Cowboys see Felix Jones the scatback running Hog wild this season
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By Charean Williams
CARROLLTON, Texas — Felix Jones missed football late last season. He missed his teammates. He missed the games. He even missed practice.
Injuries make football grow fonder.
"Not being able to play football for seven or eight months, that's tough on a football player, especially one who loves the game," the Dallas Cowboys' running back said.
Jones was one player who couldn't wait for organized team activities to begin. Eight months after a shortened rookie season, Jones is back on the practice field and finally feeling like himself again.
"He's looked like the old Felix," running backs coach Skip Peete said.
Jones, the 22nd overall choice in 2008, was a candidate for rookie of the year honors last season when he injured his left hamstring Oct. 12 against the Arizona Cardinals. While rehabbing his hamstring, Jones tore a ligament beneath his left big toe. Surgery ended his season after 266 rushing yards, 10 receiving yards and 434 return yards.
"I used it as a learning process," Jones said. "Things like that are going to happen in such a physical sport. You never know what you can do to hurt yourself. You find out in different ways. It's a learning process for me, figuring out different ways to get better without messing myself up even more."
Wade Phillips, Jason Garrett and Peete have been charged with finding more ways to use Jones, whom some in the Cowboys' organization have compared to Hall of Famer Tony Dorsett. Despite playing in only six games — including one in which he didn't have a carry or a catch — Jonesproved to be a home-run threat, with kickoff returns of 98 and 43 yards and runs of 60 and 33 yards. Jones averaged 8.9 yards per carry and 27.1 yards per kickoff return. He just didn't get enough of them.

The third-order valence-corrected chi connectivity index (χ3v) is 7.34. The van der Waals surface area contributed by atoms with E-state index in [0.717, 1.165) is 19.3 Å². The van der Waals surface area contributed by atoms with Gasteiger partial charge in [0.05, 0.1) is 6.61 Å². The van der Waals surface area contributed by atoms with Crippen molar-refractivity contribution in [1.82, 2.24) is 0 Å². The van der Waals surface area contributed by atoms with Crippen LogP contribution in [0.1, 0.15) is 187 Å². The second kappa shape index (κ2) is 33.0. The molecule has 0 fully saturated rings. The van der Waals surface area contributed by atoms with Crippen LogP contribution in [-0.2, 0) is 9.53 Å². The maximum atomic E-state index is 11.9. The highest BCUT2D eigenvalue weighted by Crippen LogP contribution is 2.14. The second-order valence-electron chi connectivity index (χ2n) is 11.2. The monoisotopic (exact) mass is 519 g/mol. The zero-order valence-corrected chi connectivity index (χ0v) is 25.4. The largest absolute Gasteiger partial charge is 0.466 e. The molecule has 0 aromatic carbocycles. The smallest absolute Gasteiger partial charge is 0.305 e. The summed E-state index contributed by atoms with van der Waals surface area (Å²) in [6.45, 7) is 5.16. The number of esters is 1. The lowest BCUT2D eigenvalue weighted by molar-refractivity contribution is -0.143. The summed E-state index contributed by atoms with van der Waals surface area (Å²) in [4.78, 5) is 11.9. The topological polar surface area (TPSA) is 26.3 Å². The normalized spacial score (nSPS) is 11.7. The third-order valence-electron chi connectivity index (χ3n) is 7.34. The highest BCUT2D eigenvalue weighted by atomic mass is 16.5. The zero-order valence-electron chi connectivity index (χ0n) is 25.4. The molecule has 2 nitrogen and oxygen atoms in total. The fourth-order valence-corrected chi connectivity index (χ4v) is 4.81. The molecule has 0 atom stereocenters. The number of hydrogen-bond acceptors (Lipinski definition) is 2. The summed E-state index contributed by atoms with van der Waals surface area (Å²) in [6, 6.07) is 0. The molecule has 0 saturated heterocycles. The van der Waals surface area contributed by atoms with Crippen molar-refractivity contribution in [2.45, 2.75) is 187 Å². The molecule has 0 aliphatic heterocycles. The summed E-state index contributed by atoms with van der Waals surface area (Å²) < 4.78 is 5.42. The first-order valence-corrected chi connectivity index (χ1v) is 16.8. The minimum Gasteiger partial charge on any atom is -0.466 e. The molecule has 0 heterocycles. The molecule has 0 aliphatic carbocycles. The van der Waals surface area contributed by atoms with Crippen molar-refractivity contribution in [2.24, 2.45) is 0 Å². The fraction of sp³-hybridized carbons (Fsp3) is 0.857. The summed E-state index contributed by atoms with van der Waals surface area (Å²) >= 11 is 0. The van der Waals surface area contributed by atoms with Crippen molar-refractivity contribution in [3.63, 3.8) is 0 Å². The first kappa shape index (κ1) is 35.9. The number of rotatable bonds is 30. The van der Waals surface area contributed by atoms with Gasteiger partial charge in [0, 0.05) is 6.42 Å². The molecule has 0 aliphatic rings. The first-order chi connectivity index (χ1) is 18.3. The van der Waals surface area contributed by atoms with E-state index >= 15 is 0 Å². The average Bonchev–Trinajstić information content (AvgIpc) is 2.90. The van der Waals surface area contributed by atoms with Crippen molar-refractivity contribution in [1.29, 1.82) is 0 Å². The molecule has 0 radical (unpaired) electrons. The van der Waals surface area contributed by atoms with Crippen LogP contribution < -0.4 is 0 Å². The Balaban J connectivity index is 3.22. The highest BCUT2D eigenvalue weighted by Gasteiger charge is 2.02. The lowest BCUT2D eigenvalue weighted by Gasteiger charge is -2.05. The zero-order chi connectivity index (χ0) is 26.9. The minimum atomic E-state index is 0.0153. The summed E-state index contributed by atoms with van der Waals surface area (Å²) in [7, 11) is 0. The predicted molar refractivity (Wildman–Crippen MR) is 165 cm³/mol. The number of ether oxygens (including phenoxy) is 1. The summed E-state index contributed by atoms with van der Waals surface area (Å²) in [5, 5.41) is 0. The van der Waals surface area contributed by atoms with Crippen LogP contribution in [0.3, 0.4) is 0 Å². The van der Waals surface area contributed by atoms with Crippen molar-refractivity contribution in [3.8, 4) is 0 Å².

"It's a little different when you have a guy who's explosive like that and all of sudden those explosive plays are gone," Peete said. "You've got to find them somewhere else. We obviously missed him a lot."
The Cowboys now are trying to keep up with Jones.
They are experimenting with the single wing in hopes of getting Jones some favorable matchups. The Cowboys have nicknamed the formation the Razorback, instead of the Wildcat, in honor of Jones' college. Jones and Darren McFadden, whom the Oakland Raiders selected fourth overall last year, successfully ran the formation at Arkansas under assistant coach David Lee, a former Cowboys assistant who introduced the Wildcat to the NFL last year as an assistant with the Miami Dolphins.
"At Arkansas, I only had a couple of guys to beat (out of the single wing)," Jones said. "It's better than trying to beat all 11 of them at once. It'll help me out a lot, and I believe once we get better out of it, it'll be one of our weapons."
Jones also has lined up in the slot and has practiced fielding punts.
If he's healthy, Jones never again will go without having his number called on offense as he did in a Sept. 28 loss to the Washington Redskins. The Cowboys are going to find ways to get him the ball.
"His speed is what we all refer to, but the obvious is his ability to see all the cars on the highway," said Cowboys owner Jerry Jones, who made the decision to select Felix Jones over Rashard Mendenhall. "... My expectations for Felix are really to have his touches upped significantly, certainly if you take into account that injury situation last year. He'll be a major 'touch factor' in this offense. He will be."
(c) 2009, Fort Worth Star-Telegram.
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